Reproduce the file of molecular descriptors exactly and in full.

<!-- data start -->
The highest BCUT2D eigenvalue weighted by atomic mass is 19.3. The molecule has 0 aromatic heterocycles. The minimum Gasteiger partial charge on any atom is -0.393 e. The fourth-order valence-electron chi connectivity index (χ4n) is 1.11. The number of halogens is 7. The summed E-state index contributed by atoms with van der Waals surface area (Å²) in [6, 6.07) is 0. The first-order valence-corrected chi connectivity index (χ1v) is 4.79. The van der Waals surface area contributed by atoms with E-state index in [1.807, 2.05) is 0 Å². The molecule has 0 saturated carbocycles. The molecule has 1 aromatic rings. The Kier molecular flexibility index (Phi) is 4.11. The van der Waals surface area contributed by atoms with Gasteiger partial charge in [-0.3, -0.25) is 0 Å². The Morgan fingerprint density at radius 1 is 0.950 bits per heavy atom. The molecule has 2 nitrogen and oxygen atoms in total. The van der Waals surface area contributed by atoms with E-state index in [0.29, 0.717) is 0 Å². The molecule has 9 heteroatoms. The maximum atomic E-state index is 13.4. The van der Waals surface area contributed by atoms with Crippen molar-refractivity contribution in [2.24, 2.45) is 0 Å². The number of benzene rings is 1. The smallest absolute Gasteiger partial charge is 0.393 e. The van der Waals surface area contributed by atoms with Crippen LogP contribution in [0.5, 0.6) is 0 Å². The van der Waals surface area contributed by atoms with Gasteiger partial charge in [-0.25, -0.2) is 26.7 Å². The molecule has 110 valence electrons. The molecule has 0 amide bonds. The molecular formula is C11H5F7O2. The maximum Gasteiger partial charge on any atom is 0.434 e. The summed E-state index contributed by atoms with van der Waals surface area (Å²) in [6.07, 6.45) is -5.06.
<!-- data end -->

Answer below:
The highest BCUT2D eigenvalue weighted by atomic mass is 19.3. The molecule has 0 aromatic heterocycles. The minimum Gasteiger partial charge on any atom is -0.393 e. The fourth-order valence-electron chi connectivity index (χ4n) is 1.11. The number of halogens is 7. The summed E-state index contributed by atoms with van der Waals surface area (Å²) in [6, 6.07) is 0. The first-order valence-corrected chi connectivity index (χ1v) is 4.79. The van der Waals surface area contributed by atoms with E-state index in [1.807, 2.05) is 0 Å². The molecule has 0 saturated carbocycles. The molecule has 1 aromatic rings. The Kier molecular flexibility index (Phi) is 4.11. The van der Waals surface area contributed by atoms with Gasteiger partial charge in [-0.3, -0.25) is 0 Å². The Morgan fingerprint density at radius 1 is 0.950 bits per heavy atom. The molecule has 2 nitrogen and oxygen atoms in total. The van der Waals surface area contributed by atoms with E-state index in [0.29, 0.717) is 0 Å². The molecule has 9 heteroatoms. The maximum atomic E-state index is 13.4. The van der Waals surface area contributed by atoms with Crippen molar-refractivity contribution in [2.24, 2.45) is 0 Å². The number of benzene rings is 1. The smallest absolute Gasteiger partial charge is 0.393 e. The van der Waals surface area contributed by atoms with Crippen LogP contribution in [0.5, 0.6) is 0 Å². The van der Waals surface area contributed by atoms with Gasteiger partial charge in [-0.25, -0.2) is 26.7 Å². The molecule has 110 valence electrons. The molecule has 0 amide bonds. The molecular formula is C11H5F7O2. The maximum Gasteiger partial charge on any atom is 0.434 e. The summed E-state index contributed by atoms with van der Waals surface area (Å²) in [6.07, 6.45) is -5.06.